We stopped in Streaky Bay to replenish the fruit and veg. Streaky Bay did look quite prosperous with holiday crowds in evidence and the bakery well stocked. I have found that bakeries are a good indicator of economic health, and I made the decision to throw my weight behind the Streaky Bay economy by having a sausage roll.
The scenery down through Elliston and finally to Coffin Bay was picturesque, but days of driving had taken its toll and we were both stuffed by the time we arrived. The caravan park at Coffin Bay lived up to the good reports my research had given and the location was nothing short of spectacular. The bay itself is beautiful and surprisingly calm, given the 25-30 knot SW wind. Oyster farms dot the bay and spectacular beach houses are in abundance. We strolled along the shoreline “Oyster Walk” checked out the launching facilities and treated ourselves to a dozen of the finest oysters we’ve ever tasted. At $9 a dozen, they are well worth it.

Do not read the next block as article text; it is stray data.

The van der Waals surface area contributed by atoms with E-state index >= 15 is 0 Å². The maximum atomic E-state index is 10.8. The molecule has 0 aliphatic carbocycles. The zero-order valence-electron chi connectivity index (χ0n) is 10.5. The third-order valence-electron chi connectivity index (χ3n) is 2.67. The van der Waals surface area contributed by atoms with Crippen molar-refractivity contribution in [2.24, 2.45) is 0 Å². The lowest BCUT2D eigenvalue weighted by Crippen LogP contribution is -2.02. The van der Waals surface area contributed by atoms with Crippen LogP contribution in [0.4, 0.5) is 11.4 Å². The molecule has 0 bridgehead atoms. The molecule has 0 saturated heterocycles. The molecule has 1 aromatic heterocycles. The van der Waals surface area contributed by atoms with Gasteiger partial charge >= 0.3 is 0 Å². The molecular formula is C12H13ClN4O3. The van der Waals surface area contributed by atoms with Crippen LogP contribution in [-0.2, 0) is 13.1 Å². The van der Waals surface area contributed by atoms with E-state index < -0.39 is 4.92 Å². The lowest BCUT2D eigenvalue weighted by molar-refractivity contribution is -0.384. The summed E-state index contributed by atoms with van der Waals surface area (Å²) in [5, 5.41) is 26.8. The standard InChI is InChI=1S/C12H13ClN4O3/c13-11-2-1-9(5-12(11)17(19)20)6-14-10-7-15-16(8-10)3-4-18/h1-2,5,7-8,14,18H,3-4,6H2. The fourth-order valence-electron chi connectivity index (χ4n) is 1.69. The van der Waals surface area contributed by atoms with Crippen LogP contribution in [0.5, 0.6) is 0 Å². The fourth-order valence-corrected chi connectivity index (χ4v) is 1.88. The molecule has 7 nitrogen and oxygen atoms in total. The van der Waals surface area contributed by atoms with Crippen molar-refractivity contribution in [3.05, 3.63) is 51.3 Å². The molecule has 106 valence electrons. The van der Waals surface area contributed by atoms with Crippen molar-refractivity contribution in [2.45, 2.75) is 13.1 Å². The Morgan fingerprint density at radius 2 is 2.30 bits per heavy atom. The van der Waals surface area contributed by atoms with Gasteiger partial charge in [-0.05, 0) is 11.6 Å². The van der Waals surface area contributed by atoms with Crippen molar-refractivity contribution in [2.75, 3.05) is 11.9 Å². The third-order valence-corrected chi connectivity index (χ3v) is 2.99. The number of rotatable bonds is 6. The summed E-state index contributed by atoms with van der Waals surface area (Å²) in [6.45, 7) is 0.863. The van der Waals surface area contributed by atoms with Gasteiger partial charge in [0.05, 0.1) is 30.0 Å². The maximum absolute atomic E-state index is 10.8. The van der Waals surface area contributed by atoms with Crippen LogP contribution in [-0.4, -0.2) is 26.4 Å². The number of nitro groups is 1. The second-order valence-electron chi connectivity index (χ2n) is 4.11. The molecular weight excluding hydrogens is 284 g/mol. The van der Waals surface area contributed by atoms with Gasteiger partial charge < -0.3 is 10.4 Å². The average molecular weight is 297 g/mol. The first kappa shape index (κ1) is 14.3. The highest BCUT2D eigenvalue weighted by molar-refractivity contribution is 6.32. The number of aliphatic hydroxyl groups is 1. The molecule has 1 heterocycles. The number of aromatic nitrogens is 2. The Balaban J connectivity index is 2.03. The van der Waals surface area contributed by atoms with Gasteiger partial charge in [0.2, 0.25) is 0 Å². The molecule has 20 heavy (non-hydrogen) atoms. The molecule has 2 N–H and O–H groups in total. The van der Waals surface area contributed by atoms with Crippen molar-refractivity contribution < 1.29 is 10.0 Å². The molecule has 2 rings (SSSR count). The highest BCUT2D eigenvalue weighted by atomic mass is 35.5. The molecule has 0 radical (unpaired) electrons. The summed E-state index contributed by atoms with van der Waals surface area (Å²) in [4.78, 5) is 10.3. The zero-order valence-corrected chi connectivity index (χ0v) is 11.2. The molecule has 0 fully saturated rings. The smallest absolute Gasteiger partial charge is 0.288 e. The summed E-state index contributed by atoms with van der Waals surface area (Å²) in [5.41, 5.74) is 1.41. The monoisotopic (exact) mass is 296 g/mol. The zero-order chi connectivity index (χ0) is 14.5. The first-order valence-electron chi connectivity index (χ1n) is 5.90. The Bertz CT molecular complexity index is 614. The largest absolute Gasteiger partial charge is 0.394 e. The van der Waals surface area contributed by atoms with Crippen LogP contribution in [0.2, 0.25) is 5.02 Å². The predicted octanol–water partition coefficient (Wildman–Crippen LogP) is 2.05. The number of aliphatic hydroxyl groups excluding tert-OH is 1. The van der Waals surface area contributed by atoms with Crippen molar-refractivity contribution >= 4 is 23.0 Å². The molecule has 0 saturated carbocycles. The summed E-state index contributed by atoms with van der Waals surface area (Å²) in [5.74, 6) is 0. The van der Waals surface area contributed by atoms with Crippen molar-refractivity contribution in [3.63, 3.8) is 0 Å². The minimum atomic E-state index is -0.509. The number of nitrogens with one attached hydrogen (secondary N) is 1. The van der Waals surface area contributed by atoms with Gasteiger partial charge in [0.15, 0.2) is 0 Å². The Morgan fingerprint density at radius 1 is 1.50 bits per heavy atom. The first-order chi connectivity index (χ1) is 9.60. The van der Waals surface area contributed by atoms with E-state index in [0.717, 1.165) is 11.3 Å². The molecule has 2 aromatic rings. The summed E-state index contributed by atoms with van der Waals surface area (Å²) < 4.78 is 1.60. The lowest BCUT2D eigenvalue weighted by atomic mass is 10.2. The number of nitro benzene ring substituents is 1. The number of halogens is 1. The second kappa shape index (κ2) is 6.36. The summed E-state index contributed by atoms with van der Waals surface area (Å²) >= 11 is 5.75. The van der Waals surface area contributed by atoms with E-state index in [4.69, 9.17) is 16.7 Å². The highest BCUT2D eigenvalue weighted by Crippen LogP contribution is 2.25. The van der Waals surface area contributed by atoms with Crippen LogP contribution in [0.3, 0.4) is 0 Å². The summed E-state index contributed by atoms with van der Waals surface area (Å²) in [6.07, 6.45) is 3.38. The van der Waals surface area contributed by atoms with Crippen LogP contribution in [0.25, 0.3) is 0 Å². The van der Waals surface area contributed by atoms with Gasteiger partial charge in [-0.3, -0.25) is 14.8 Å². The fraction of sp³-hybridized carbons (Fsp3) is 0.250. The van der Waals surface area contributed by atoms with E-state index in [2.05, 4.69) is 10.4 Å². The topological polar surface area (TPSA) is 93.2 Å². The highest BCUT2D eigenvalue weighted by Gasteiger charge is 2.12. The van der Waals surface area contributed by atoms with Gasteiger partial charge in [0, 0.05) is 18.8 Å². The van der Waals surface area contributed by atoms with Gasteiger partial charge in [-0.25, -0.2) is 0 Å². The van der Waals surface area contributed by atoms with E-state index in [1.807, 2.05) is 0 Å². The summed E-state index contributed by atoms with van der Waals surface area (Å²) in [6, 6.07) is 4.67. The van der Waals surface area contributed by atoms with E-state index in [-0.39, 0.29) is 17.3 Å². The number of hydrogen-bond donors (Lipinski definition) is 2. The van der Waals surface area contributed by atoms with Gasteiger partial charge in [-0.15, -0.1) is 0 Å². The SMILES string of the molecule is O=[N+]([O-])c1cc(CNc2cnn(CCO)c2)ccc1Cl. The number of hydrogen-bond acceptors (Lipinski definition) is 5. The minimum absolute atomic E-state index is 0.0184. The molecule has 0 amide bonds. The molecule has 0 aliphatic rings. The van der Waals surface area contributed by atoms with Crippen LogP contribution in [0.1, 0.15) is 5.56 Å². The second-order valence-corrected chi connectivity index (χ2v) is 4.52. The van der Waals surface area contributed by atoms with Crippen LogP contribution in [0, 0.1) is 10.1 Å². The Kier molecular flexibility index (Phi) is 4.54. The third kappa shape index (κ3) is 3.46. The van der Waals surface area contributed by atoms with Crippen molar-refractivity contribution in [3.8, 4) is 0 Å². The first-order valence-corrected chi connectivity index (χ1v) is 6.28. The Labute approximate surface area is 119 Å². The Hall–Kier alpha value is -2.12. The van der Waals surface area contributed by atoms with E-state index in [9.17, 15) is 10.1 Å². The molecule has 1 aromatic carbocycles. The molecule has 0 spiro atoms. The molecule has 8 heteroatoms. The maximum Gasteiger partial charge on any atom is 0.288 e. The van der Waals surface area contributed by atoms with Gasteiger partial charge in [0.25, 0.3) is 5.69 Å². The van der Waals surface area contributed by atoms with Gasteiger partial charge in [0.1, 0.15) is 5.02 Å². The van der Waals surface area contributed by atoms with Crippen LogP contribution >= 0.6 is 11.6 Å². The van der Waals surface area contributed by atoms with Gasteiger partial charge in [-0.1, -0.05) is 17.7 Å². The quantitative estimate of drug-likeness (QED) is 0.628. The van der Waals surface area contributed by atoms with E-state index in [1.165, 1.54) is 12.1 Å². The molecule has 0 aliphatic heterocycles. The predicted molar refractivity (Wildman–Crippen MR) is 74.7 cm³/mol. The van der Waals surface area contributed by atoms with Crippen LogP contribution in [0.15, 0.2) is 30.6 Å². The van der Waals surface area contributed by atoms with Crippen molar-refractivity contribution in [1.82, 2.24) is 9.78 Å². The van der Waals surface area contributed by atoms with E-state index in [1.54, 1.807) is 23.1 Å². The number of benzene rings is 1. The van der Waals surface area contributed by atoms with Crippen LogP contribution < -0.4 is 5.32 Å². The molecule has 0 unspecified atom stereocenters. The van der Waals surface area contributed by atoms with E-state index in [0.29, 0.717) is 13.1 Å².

Tuesday 7th January
We had a lazy day in the Coffin Bay Caravan Park sorting out a few bits and pieces. It is fortunate that we don’t intend getting on the water yet because the weather is very blowy, overcast and only around 21 degrees.
Tomorrow, we leave the boat here in the park and head off to Melbourne for a week of cricket and tennis. It is around 700kms to Melbourne from here but we’ll take out time and see some sight along the way. There is a car ferry from Cowell across Spencers Gulf but we have the time to go up through Port Augusta so we may give that a miss, or use it on the way back. We should be back here before Australia Day and, hopefully, be out on the water when the crowds arrive.